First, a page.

Gold could test new highs of $2,100 per ounce this year, according to a resource analyst at fund management company Fat Prophets.
U.S. dollar weakness and inflation are some factors that are likely to boost the precious metal’s prices, David Lennox told CNBC’s “Street Signs Asia” on Monday.
“We do think across the course of 2022, we will see the gold price testing at the all-time record highs, but we can’t see it traveling much beyond that once it gets there,” he said.
Gold prices closed at a record $2,063 in August 2020, according to data provider Eikon. It was trading at about $1,814 per ounce on Wednesday morning in Asia.
Lennox said it looks like everything is in place for the U.S. dollar to decline, though it hasn’t happened yet. If the greenback weakens, it would be a “boon” for gold, he added.
Meanwhile, inflation in the U.S. is close to 6% — up from around 1%, he said. Gold is seen as a hedge against inflation and increases in value as the dollar declines, but its track record has been spotty in the past.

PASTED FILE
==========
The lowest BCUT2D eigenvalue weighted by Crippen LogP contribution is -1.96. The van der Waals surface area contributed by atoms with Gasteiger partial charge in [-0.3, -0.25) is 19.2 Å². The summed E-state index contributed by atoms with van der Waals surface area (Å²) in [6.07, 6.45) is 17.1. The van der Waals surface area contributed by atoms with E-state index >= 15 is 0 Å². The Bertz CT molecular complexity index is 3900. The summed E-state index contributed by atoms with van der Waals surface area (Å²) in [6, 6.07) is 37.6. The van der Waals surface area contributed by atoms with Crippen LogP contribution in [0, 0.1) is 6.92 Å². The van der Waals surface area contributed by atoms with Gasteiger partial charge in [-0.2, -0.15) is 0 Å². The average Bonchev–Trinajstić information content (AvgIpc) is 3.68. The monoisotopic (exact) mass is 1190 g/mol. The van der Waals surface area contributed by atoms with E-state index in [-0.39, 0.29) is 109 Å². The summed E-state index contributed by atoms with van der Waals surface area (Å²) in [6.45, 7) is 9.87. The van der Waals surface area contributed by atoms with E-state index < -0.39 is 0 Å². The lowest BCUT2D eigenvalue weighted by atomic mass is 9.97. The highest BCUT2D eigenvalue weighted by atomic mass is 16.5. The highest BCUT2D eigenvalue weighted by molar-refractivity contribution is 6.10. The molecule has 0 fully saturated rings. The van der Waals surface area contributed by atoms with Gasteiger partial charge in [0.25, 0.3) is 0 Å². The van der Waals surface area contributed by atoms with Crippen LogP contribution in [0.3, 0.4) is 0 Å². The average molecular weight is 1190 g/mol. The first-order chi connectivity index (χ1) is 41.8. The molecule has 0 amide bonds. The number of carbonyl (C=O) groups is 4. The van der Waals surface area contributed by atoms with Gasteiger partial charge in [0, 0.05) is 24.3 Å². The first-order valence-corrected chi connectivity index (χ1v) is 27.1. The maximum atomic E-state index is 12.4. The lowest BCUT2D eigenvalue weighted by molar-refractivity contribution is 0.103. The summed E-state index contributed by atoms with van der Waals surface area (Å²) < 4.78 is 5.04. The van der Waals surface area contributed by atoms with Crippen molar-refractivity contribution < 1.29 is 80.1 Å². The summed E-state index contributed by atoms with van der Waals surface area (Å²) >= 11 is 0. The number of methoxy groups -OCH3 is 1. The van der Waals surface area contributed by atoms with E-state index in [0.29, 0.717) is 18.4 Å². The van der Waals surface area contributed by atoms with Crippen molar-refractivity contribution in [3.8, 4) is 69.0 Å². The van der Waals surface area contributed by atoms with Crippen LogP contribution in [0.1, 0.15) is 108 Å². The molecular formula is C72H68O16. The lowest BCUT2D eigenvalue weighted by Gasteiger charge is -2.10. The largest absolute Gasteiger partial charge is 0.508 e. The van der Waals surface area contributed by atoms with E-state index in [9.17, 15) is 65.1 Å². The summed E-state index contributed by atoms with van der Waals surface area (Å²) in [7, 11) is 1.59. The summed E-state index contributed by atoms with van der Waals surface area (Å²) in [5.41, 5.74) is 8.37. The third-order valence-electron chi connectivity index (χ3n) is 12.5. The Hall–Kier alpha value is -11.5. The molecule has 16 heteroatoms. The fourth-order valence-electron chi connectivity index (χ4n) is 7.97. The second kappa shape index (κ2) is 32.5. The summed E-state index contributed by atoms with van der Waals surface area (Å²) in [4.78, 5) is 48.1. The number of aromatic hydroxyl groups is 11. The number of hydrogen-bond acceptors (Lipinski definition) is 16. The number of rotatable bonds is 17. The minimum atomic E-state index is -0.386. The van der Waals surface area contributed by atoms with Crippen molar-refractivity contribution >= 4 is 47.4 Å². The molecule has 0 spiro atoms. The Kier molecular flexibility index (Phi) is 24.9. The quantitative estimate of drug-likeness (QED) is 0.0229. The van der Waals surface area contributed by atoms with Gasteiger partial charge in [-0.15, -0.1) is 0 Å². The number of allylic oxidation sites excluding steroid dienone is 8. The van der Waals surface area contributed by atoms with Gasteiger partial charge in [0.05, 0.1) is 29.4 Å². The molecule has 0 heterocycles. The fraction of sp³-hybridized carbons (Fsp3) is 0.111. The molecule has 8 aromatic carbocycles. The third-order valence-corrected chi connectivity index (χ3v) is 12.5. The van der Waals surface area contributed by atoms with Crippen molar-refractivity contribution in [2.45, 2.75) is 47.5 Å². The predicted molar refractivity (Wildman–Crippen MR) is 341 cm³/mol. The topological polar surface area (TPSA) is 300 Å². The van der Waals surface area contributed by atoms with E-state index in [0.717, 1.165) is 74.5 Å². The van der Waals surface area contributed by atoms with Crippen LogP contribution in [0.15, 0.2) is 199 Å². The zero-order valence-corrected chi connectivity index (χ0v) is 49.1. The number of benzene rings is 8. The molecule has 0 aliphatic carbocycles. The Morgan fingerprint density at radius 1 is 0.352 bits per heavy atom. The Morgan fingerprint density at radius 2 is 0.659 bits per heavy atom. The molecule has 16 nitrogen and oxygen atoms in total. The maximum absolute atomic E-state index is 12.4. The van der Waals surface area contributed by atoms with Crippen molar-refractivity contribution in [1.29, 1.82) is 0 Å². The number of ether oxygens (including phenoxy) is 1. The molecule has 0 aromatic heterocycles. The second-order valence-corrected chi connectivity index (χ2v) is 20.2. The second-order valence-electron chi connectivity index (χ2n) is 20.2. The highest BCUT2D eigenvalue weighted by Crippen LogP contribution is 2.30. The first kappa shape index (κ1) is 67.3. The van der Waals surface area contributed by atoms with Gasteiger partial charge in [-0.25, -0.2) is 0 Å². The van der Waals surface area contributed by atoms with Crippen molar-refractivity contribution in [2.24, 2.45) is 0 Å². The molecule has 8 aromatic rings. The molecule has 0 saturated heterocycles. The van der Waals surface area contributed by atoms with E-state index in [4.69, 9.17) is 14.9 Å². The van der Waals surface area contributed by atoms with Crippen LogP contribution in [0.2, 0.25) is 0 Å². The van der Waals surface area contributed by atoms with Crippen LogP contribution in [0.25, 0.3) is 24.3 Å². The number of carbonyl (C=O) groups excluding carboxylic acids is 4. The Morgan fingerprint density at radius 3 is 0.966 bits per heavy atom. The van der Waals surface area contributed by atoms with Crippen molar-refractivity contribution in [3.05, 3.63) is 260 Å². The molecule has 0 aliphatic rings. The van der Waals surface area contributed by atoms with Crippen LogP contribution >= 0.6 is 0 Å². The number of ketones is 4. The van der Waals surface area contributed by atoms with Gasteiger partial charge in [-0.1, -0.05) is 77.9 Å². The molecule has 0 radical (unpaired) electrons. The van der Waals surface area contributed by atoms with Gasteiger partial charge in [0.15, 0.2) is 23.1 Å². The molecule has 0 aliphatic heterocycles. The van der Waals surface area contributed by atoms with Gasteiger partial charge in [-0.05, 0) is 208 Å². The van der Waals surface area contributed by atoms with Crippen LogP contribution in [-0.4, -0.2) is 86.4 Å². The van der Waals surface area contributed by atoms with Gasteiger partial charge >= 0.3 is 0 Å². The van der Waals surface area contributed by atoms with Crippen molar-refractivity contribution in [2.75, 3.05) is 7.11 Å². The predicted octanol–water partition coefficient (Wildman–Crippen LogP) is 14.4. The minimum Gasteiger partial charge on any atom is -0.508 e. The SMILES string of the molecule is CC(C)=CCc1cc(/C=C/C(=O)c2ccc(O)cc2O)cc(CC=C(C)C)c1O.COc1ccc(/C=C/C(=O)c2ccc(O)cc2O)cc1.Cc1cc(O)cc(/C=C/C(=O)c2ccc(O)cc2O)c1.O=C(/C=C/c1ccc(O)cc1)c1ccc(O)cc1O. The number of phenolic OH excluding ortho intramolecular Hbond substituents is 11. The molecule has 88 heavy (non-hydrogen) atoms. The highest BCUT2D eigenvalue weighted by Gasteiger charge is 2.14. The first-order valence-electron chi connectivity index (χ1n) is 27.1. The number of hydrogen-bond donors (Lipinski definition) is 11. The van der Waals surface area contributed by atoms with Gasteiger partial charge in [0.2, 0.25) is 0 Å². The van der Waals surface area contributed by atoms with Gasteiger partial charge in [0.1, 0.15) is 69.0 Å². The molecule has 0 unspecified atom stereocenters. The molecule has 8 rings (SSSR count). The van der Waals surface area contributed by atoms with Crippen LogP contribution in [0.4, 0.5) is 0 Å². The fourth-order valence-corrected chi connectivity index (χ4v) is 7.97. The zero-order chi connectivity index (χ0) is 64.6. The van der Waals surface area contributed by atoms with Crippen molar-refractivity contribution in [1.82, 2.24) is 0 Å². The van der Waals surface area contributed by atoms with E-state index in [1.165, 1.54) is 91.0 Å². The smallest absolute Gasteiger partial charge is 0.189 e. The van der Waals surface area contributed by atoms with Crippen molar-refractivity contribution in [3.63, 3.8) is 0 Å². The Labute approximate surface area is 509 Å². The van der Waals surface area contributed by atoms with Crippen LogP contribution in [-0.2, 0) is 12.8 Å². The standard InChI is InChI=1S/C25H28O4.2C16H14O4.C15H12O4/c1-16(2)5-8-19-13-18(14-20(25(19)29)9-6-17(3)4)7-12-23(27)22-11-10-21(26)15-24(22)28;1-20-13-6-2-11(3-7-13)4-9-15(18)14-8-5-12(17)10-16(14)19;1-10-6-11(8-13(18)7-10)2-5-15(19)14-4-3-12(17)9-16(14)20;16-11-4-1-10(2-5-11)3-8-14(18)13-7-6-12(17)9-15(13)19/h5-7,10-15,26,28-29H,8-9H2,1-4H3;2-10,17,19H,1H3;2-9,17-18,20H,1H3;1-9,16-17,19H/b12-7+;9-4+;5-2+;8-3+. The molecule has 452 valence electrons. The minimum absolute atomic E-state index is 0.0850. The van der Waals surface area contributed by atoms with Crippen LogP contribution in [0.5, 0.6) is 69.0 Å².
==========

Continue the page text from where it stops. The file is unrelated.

“We do believe that high momentum in inflation and that lower U.S. dollar is going to drive the gold price higher in 2022,” he added.
Geopolitical tensions between major military powers could also drive up gold prices earlier than expected, Lennox said.
In particular, Russia’s military presence along its border with Ukraine has been building up, and that’s “a focus point where it could quickly turn to something disastrous,” he said.
“If that happened, then we would see the gold price reacting quite significantly and our … $2,100 an ounce [target] would probably get here sooner rather than later,” he added.